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January is a good time to take a look at your curriculum options and consider what would be the optimum choices for next year. Since budget requests will be needed soon, examine your possibilities now -- especially if you are thinking of purchasing new curricula.
Start by evaluating this year's curricula by asking teachers what has worked, and what hasn't. Your teachers will be the best ones to give feedback on the interest level of the group based upon their response to classes. Are the children or youth asking good questions? Do they seem engaged? Do they need more physically active ways to process learning or are they really into creating the crafts suggested by the curricula?
Many congregations use the Pillars Approach, a rotating theme of curricula with the theory that revisiting topics like Unitarian Universalist Identity again will allow the children and youth to engage with their learning in deeper ways as they grow. Setting up the Pillar System might mean creating a four year plan with themes of Social Justice, World Religions, Jewish & Christian Heritage and UU Identity.
Another approach to curriculum rotation involves exposing children and youth to more than one theme per year. The Semester (or Trimester) Approach uses a multitude of themes in one year, touching on UU Identity perhaps in the Fall, taking a break over the holidays for pageants and other special holiday themed programs including some social justice work on giving during the holidays, and then resuming in January with sessions on World Religions.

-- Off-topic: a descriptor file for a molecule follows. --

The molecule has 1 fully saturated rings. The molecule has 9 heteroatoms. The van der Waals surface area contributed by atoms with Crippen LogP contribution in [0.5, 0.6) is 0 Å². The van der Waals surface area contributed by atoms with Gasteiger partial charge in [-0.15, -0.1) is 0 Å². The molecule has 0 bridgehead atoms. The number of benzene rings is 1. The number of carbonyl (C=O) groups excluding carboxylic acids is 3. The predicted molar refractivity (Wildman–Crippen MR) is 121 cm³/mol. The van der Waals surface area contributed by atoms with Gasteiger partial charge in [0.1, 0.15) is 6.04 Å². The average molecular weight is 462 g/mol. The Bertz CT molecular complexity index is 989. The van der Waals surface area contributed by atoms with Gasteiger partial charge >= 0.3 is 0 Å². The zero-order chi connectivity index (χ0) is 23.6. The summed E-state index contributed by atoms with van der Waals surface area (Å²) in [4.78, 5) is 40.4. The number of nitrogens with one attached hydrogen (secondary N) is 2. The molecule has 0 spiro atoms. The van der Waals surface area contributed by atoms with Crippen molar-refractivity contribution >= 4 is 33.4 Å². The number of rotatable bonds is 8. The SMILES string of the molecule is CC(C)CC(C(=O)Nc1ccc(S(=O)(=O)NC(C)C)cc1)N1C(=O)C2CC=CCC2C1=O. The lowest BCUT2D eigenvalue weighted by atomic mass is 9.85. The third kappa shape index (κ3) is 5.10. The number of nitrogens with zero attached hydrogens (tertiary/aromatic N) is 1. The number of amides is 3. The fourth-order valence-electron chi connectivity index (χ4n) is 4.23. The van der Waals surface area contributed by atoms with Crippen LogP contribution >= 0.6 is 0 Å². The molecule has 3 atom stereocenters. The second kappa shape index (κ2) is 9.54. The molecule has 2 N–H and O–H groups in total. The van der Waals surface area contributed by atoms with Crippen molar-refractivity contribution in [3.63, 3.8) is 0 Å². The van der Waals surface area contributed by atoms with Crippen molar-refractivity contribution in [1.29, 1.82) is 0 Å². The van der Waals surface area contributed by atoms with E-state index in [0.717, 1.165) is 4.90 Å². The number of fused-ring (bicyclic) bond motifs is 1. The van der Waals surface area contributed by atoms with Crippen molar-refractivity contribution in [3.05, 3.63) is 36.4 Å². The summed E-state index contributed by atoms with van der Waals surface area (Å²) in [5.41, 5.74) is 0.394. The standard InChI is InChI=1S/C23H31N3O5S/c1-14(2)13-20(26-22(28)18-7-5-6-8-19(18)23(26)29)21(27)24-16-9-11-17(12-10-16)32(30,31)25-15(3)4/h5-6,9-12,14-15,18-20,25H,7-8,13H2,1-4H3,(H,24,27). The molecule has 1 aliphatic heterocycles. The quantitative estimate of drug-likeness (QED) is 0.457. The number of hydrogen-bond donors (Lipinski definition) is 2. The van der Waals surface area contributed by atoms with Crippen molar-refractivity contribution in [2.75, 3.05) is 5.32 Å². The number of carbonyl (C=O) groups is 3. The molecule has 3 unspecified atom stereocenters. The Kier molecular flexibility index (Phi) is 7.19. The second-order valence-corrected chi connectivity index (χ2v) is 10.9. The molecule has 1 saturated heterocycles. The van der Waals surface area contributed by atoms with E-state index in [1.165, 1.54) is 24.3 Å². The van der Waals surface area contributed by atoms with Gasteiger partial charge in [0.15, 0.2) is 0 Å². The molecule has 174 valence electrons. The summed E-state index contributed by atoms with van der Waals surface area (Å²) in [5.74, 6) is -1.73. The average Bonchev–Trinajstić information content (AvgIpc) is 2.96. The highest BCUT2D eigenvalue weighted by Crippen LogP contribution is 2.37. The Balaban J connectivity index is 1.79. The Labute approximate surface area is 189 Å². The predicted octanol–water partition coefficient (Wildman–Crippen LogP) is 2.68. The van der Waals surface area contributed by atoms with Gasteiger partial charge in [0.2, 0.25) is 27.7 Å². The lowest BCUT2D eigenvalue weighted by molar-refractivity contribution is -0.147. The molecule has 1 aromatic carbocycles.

The Tapestry of Faith curricula online from the Unitarian Universalist Association has many sessions with a large variety of themes and using matching ones for different age groups allows you to have a universal theme for all class levels (or every other year) that touches upon all of the issues you would like to present to children in one year. For example, you could use Love Surrounds Us for the K-1 class, Love Will Guide Us for the second and third graders and Love Connects Us for fourth and fifth graders. Since World Religions, UU Identity and social justice are threaded through all of the curriculum groupings, you can essentially utilize this approach to touch upon all your curriculum goals in one year.
New curricula are being published all the time, and timeless classics are still available from the UUA Bookstore. Check out the UUCARDS website (that's Unitarian Univeralist Curriculum and Resource Developers) for independently produced curricula by experienced authors and religious educators.
The Renaissance Program is an important component of the UUA's Religious Education Credentialing Program. It offers basic training in topics useful to the work of professional religious educators, seminarians, and lay leaders in local congregations.
Each module consists of 15 hours of training in both theory and practice. Most take place at a congregation or retreat center, however, thanks to a generous grant from the Panel on Theological Education's Creative Initiatives Fund, new modules are being developed for online learning.
A participant must be present for the entire module in order to receive credit for it. Everyone will receive a certificate acknowledging successful completion of a module, and after five modules are completed, a Letter of Recognition is awarded in appreciation of the time and effort given in service of quality religious education for our children, youth and adults.
Completion of five Renaissance Modules also serves as the the basic 75 hour training requirement for the Religious Education Credentialing Program through the Unitarian Universalist Association. Additional modules (beyond the first five) can also be applied to the Credentialing program to satisfy competency requirements.